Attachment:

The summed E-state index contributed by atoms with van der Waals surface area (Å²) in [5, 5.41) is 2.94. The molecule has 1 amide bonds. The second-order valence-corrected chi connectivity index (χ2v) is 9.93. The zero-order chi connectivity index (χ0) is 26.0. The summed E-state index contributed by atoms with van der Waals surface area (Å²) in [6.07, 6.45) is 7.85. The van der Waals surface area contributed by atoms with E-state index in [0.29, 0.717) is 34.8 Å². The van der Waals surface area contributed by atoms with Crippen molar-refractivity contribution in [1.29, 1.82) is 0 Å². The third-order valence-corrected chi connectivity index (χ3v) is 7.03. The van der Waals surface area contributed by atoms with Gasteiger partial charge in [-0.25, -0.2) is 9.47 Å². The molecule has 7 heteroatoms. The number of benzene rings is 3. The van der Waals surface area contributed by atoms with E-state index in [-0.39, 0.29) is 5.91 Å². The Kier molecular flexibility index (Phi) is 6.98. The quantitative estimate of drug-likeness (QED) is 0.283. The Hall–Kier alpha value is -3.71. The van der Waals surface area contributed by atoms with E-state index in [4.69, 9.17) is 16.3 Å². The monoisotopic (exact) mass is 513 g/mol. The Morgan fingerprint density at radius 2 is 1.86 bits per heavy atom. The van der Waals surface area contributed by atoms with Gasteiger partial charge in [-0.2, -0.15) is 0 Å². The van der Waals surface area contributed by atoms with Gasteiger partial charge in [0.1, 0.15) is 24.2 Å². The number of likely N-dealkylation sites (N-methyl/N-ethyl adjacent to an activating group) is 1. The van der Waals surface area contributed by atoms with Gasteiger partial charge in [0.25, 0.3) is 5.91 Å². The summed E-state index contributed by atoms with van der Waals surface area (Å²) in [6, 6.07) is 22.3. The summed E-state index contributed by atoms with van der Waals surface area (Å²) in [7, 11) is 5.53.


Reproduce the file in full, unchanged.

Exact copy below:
The summed E-state index contributed by atoms with van der Waals surface area (Å²) in [5, 5.41) is 2.94. The molecule has 1 amide bonds. The second-order valence-corrected chi connectivity index (χ2v) is 9.93. The zero-order chi connectivity index (χ0) is 26.0. The summed E-state index contributed by atoms with van der Waals surface area (Å²) in [6.07, 6.45) is 7.85. The van der Waals surface area contributed by atoms with E-state index in [0.29, 0.717) is 34.8 Å². The van der Waals surface area contributed by atoms with Crippen molar-refractivity contribution in [1.29, 1.82) is 0 Å². The third-order valence-corrected chi connectivity index (χ3v) is 7.03. The van der Waals surface area contributed by atoms with Gasteiger partial charge in [-0.25, -0.2) is 9.47 Å². The molecule has 7 heteroatoms. The number of benzene rings is 3. The van der Waals surface area contributed by atoms with E-state index in [-0.39, 0.29) is 5.91 Å². The Kier molecular flexibility index (Phi) is 6.98. The quantitative estimate of drug-likeness (QED) is 0.283. The Hall–Kier alpha value is -3.71. The van der Waals surface area contributed by atoms with E-state index in [4.69, 9.17) is 16.3 Å². The monoisotopic (exact) mass is 513 g/mol. The Morgan fingerprint density at radius 2 is 1.86 bits per heavy atom. The van der Waals surface area contributed by atoms with Gasteiger partial charge in [-0.2, -0.15) is 0 Å². The van der Waals surface area contributed by atoms with Gasteiger partial charge in [0.1, 0.15) is 24.2 Å². The number of likely N-dealkylation sites (N-methyl/N-ethyl adjacent to an activating group) is 1. The van der Waals surface area contributed by atoms with Gasteiger partial charge in [0.25, 0.3) is 5.91 Å². The summed E-state index contributed by atoms with van der Waals surface area (Å²) in [6, 6.07) is 22.3. The summed E-state index contributed by atoms with van der Waals surface area (Å²) in [7, 11) is 5.53.